Of all of Mohammad Abdou’s students, Qassim Amin was one of the most outspoken and impactful.

Qassim Amin is known in Egypt as the most prominent advocate of liberating women. His project, however, went way beyond that. He wanted to liberate both women and men from oppression.

His idea about oppression, however, was quite innovative at the time.

Qassim Amin wrote about the need for proper secular education, reliable healthcare, and decent public transportation, which at the time were the key features of the modernity Egypt had been experiencing since the early nineteenth century. He compared and contrasted the state of education, health care, employment, and general living standards in Egypt versus these in developed countries in the West, particularly Britain and France. And his unsurprising conclusion was that the West remained after almost a century since the beginning of modernisation in Egypt, way ahead of the country in the most important matrices of living standards.

For Amin, the answer was to be found in the West’s societal structure.

This meant three things.

First, the West’s approach to science. Qassim Amin followed Mohammad Abdou in blatantly asserting that the West’s sidelining of religion was a key factor in its development. However unlike Abdou, Amin was not interested in how Islam was understood and applied in society in the period under the Ottomans. Amin wanted a serious separation between religion (under whatever understanding) and public affairs. For him, education, healthcare, public services, and public administration in the West had developed the way they did because the society had internalised the supremacy of science in decision making concerning public affairs. Religion, in this view, was a private matter, with hardly any bearing on public administration.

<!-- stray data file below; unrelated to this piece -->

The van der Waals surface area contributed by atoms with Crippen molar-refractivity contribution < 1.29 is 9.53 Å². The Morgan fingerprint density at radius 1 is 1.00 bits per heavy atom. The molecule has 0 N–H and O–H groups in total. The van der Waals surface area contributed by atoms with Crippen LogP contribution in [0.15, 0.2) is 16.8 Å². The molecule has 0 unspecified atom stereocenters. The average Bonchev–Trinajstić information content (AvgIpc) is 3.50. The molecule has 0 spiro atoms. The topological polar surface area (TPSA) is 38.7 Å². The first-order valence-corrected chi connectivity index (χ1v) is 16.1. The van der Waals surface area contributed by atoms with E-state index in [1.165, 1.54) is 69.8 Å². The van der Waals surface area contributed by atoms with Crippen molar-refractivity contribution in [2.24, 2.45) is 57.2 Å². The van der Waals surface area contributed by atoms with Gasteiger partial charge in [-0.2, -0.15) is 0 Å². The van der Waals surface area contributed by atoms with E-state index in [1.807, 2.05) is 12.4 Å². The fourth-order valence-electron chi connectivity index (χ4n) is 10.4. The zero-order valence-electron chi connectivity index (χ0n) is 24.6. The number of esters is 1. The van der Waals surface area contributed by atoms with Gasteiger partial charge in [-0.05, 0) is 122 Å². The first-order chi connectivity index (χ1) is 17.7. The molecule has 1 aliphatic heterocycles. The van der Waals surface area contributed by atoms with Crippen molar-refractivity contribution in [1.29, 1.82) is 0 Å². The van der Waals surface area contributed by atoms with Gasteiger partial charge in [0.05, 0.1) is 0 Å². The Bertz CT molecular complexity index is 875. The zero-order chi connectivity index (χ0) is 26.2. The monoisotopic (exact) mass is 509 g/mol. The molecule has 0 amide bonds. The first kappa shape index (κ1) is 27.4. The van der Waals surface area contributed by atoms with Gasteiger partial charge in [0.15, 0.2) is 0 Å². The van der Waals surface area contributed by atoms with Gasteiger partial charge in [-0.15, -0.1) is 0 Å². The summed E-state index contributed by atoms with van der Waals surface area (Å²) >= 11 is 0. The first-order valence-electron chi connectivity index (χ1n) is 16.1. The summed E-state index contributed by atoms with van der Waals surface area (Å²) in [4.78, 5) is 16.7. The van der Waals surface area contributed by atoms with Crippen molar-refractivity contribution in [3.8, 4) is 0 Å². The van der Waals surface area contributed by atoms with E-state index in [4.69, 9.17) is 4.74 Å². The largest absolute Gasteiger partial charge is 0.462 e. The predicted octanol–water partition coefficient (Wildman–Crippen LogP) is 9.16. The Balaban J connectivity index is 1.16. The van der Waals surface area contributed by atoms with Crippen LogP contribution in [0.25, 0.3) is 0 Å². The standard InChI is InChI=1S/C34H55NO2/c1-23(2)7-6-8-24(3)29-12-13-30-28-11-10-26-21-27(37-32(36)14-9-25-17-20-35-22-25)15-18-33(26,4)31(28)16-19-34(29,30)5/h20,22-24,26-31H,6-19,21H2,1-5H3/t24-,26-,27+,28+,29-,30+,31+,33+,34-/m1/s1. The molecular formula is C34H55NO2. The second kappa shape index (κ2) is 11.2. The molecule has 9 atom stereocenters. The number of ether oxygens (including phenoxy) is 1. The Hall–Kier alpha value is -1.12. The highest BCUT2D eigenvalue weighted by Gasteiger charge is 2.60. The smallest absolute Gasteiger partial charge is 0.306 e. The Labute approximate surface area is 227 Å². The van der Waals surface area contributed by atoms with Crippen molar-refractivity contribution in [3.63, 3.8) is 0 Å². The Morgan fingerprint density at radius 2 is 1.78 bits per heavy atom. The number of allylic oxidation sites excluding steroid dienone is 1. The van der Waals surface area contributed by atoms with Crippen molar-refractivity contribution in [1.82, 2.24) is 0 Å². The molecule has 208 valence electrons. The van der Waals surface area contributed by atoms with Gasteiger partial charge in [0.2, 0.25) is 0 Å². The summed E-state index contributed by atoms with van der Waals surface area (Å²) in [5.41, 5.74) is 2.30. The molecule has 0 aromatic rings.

Second, the respect for the individual. Qassim Amin understood that one of the West’s breakthroughs and that had significantly contributed to the West’s advancement in the period since the seventeenth century was thinking about the individual as the unit of the society, and attributing to the individual the same importance as that to the collective, the society. Emphasising the centrality and importance of the individual ensured there were checks on the executive and limitations on the accumulation and exercising of power. Amin observed that in such political systems, public administration was way superior to that in systems of limited appreciation of the individual human being and that subsumed him/her in the society.

From this Amin arrived at his central idea. He saw that the deficiency of Egypt’s (and the entire East’s) developmental experience in the nineteenth century was that, despite the major efforts to advance education, healthcare, public services, and the organisation of the state, oppression continued to rule supreme.